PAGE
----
While the story differed across the games, the general consensus was that it wasn’t like Final Fantasy in so many ways, and therefore gave something new to the crowd of would-be RPG players, following the story of Rolf on his way to try and help save the world from the now malfunctioning Mother Brain system. He’s joined by a cast of random party members (including an all too perky and over-worried hottie), and they’re off to save the world. The combat system itself felt almost like that of the FF series, but different in the fact that you could set up entire scenarios– which at the time was unheard of for FF, auto-battle was something new and fresh– and the general way combat played out seemed a bit stylistically different, with each party stepping up to do their part one by one and not being seen on screen otherwise.
Some people see it as subpar to the Final Fantasy games, but some of us who grew up with both find Phantasy Star to be ranked right up there with our original deviations in the jRPG genre with Final Fantasy, and today it stands up to the test which leaves Phantasy Star II one of the top RPGs in my book.
Few games come crashing into my memory like Earthbound. As a child, it was the first game I ever rented with my own money to play on my own system– instead of just leeching off of my brother’s games and playing them when he wasn’t– and I spent all night playing it, and fell in love with its quirky, off-beat style. While most RPG games in that age had you fighting against fantastical beasts with huge swords while trying to save princesses, Earthbound had you wielding a bat to take on hippies and save the world from something a little less ambiguous than a big bad. The whole style screamed kitschy, and even as a young girl I fell in love with it.
Following the hero Ness through his adventures to collect party members and ‘sound’ to help beat the evil Gygas feels almost like you’re doing it yourself– there’s something so very calming about being a child with a toy fighting the world of evil– more so than the fantastical settings of some of the other RPGs of its time. Going to the store to buy a burger to replenish health, getting an allowance from your father to be spent on random things through the use of an ATM card, and making random calls home to check in with your mother… all things that made this game more than memorable in its own right, and caused for immediate fan love from all over the world, and a cry for the sequels (and prequel) to be translated. Thankfully, Mother III did get a fan translation, and a store was opened that caters to the Earthbound and quirk gamer in us all. Earthbound will reign in history as a surprise hit for all those hardcore RPG lovers.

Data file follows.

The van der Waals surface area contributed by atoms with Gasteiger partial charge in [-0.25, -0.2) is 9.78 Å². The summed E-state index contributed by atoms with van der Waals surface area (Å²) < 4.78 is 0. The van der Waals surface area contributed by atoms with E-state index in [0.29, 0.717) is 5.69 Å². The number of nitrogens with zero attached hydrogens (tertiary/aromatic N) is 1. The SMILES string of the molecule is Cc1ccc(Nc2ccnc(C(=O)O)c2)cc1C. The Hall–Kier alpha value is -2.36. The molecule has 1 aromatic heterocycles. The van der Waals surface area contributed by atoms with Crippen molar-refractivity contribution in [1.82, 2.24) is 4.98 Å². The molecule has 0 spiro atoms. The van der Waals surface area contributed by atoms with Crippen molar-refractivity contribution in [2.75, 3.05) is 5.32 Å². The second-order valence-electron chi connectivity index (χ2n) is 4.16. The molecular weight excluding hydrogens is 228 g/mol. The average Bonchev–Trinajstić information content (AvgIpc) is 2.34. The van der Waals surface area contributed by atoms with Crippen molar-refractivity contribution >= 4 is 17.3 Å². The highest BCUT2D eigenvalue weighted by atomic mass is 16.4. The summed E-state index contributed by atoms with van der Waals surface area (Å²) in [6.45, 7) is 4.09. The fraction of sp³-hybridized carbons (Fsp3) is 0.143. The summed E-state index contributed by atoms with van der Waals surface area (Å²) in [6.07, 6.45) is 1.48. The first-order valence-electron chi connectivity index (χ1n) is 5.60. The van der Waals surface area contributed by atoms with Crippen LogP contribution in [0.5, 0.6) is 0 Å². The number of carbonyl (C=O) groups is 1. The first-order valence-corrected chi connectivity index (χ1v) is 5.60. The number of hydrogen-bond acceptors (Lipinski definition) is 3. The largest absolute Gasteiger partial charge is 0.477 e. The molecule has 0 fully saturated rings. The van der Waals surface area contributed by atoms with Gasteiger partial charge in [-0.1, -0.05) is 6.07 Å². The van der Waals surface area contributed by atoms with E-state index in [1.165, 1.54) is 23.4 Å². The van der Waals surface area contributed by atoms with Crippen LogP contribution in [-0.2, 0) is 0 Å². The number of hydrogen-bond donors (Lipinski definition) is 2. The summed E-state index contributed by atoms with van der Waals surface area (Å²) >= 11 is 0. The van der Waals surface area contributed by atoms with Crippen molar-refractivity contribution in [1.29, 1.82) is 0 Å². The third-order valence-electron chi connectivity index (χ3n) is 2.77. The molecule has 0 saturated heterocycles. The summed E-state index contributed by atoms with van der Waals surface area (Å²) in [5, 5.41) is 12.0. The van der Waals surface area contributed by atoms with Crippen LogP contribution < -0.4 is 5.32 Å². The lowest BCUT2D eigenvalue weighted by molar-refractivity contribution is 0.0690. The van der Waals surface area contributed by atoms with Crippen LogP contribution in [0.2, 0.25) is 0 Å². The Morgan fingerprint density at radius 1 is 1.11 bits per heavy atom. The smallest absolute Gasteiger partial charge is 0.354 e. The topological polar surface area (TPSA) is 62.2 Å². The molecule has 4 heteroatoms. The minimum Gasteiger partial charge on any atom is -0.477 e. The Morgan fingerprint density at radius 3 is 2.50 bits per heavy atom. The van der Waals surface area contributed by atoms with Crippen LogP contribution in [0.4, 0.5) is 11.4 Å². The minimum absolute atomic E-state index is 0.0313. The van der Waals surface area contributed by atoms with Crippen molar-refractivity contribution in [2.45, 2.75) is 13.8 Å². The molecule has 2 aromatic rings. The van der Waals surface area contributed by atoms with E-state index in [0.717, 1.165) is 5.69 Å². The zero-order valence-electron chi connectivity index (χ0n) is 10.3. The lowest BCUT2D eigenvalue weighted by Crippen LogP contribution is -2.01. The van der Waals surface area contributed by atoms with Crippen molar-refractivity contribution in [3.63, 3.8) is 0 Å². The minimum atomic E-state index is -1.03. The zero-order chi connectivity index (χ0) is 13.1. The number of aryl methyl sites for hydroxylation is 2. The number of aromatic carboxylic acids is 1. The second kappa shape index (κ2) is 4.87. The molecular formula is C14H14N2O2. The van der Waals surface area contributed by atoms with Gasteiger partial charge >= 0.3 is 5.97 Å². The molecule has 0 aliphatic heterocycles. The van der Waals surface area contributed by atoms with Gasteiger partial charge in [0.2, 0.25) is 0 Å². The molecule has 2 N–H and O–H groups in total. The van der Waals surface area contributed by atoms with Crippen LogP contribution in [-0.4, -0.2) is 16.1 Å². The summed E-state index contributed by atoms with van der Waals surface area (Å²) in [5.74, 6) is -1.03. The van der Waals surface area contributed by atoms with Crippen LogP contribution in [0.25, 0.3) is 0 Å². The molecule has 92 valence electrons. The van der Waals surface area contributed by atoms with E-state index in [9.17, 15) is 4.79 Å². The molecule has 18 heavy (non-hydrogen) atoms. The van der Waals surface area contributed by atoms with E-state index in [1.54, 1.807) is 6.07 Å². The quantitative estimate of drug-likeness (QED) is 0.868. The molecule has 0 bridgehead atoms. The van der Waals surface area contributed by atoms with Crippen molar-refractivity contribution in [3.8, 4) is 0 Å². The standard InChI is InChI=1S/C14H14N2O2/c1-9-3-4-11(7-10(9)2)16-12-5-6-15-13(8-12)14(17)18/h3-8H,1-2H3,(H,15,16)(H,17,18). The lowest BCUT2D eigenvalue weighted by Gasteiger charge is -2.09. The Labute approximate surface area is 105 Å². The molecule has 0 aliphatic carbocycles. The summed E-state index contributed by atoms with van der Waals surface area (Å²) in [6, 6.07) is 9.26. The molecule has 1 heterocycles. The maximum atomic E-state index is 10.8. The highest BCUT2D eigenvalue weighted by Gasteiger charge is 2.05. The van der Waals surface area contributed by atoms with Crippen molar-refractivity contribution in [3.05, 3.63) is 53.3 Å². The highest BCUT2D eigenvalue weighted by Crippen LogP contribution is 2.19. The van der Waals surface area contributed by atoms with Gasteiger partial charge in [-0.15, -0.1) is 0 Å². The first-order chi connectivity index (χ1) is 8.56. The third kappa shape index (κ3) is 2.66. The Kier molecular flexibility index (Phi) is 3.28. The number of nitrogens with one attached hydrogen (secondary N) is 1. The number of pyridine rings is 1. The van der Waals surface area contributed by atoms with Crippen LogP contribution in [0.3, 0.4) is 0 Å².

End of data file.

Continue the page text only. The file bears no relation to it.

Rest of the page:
While having its own modest community to begin with, Breath of Fire was another of those series that just seemed passed over because of the hype with Final Fantasy and all of its sequels. Though it offered much of the same things that Final Fantasy did, Breath of Fire II also offered some new, quirky bits that made it kind of a positive note in my mind. While some of the story aspects may have seemed queer– killing fat cells in a chubby queen to save her, anyone?– the shaman system was by far one of my favourite things to play around with. Not only was the hero able to push himself to mega powered status, you could bring each character to the same kind of level through the use of shamans and combining them with your characters (my favourite was a shamanised Katt/Rinpoo, mm). While a bit off the wall in its own right, the game itself had a story that was both easy to follow and also compelling, with each story element seeming to tie together in a way to get you through the continent and to your goal, and the game play itself was in line with other RPGs of its type, allowing you to fiddle with it without feeling lost.
The story itself follows Ryu (a name he shares with /every other male protagonist in the Breath of Fire series ever/,) and some of his friends, including Nina (ditto to Ryu’s deal), and a few other random friends that come in through his life and make things all the more interesting. Each new character recruited poses a new challenge to get them with you (like most games, you have to go through a process to recruit them, but once you get them, it’s great. It’s not a hard process and it pretty much follows the linear progression of the story, anyway.) There are several ways to get pulled into this game, through the fishing and hunting system, the odd little side quests that pop up now and again, or just following the storyline through its many twists to find out just what happened to poor little Ryu’s mom. There’s plenty to be had, and it has ultimate replay value as far as I’m concerned, as I play it at least once a year. It reigns as my favourite non-FF RPG for that reason.
While this list is not wholly definitive, it does represent most of my favourites of the genre, and I did try to pull a bit away from solely SNES RPGs as I feel they get a heapton of love as it is– so yes, it includes a lot of Genesis RPG love, but it’s fine, because the system was amazing– and honestly, I feel it will introduce some people to an RPG they might not have known about, or, in some cases, rekindle a love someone felt a long time ago. What would you have included in this list? Leave a comment and let me know! <3